The climate crisis is affecting everyone, but there is no doubt that some communities and groups of people are being more impacted than others. For example, women and girls, black and brown communities, and communities in the global South are among the hardest hit by climate change — and yet they have contributed the least to the problem.
Instead, they suffer some of the worst impacts, from events like landslides, devastating floods, and prolonged droughts which have dried up crops and water sources. As a result, women can be forced to walk longer distances in search for food and water to feed their families, which exposes them to other risks of harassment, discrimination, sexual violence, and trafficking. This may also lead to negative health impacts like sexually-transmitted infections (including HIV), unintended pregnancies, and post-traumatic stress.
The destruction of health services due to disasters also may lead to an increase in unplanned pregnancies because there is limited access to reproductive health services.
In any crisis gender-based violence increases, and children in families where violence is present are much more likely to be abused or themselves abusive, which continues the terrible cycle of violence.
Furthermore, in periods of crisis girls are often the first to drop out of school to help their families make money, to be put in charge of domestic chores or looking after their siblings, as well as being ‘given away’ in early forced child marriages in exchange for a ‘bride price’, to ease financial pressures that families might be facing.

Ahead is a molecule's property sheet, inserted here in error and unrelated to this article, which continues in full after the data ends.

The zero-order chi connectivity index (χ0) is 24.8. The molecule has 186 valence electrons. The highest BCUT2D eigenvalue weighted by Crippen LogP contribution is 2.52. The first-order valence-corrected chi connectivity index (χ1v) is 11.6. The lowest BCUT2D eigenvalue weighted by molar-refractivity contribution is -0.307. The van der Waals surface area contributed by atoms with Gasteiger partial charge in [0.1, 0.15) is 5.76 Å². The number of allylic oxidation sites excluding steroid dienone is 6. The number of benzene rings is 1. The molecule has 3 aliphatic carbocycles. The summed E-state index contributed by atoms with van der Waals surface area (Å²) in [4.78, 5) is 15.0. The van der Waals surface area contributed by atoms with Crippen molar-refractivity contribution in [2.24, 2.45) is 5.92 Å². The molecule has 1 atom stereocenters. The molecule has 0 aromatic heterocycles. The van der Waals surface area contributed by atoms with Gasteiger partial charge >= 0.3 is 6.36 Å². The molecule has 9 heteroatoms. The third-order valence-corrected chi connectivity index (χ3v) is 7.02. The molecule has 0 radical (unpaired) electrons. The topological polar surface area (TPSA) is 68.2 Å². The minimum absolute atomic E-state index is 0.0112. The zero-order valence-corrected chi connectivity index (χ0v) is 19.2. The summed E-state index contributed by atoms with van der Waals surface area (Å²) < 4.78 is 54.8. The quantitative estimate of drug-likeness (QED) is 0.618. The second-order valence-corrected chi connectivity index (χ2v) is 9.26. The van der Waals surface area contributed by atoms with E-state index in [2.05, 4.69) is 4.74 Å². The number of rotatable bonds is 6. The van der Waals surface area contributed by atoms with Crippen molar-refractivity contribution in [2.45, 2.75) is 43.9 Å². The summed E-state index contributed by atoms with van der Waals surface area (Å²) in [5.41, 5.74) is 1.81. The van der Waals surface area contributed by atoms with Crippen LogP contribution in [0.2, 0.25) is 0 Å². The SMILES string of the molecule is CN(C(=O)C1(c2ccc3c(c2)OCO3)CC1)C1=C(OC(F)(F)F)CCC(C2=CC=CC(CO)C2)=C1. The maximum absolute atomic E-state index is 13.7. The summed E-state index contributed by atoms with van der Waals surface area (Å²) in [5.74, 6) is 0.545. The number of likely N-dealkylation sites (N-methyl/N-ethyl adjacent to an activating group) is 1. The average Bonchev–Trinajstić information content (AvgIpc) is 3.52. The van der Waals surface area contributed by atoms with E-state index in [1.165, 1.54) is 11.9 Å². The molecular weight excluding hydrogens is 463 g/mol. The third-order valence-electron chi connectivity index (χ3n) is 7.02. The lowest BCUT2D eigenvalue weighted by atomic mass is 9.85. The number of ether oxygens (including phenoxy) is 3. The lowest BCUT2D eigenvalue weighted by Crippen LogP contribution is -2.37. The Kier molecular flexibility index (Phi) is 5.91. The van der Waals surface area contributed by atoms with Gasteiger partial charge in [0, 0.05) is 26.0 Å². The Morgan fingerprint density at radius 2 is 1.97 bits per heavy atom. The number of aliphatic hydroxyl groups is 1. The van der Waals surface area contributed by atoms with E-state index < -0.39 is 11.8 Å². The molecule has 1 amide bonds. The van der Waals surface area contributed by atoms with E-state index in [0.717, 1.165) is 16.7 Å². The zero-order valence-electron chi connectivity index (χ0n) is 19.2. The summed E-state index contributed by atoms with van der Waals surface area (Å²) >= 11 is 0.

The climate crisis is worsening the problems that women are already experiencing in society, such as restricted rights, access to financial resources, training and technology, and political decision-making spheres, which often prevents women from playing a full role in tackling climate change and other environmental challenges.
But there are solutions that can be implemented, like involving women in decision-making, whether that’s at home or at a political level, and involving women in leadership roles, as there is no acceptable reason to exclude us in something that affects us so deeply. Women are, of course, experts in many fields and capable bringing long-term solutions to the table.
Global leaders must also ensure that finance for climate-related projects (which focus on women and girls) is accessible to women as well as men, and is designed to generate mutual benefits for all, while not increasing patterns of inequity. These projects should support communities to include specific measures to protect women and girls after disasters, like providing health services including reproductive health and climate education, and also women’s economic empowerment through adopting measures to protect their income-generating activity (like agriculture) in case of disasters and to aid a quick recovery.
Finally, leaders must understand the intersectionality of climate change and that we cannot achieve climate justice when there are still other injustices like gender inequality, and social and racial injustice.
So is the climate crisis is a gendered issue? Of course — but there are solutions. Let’s put them into practice now.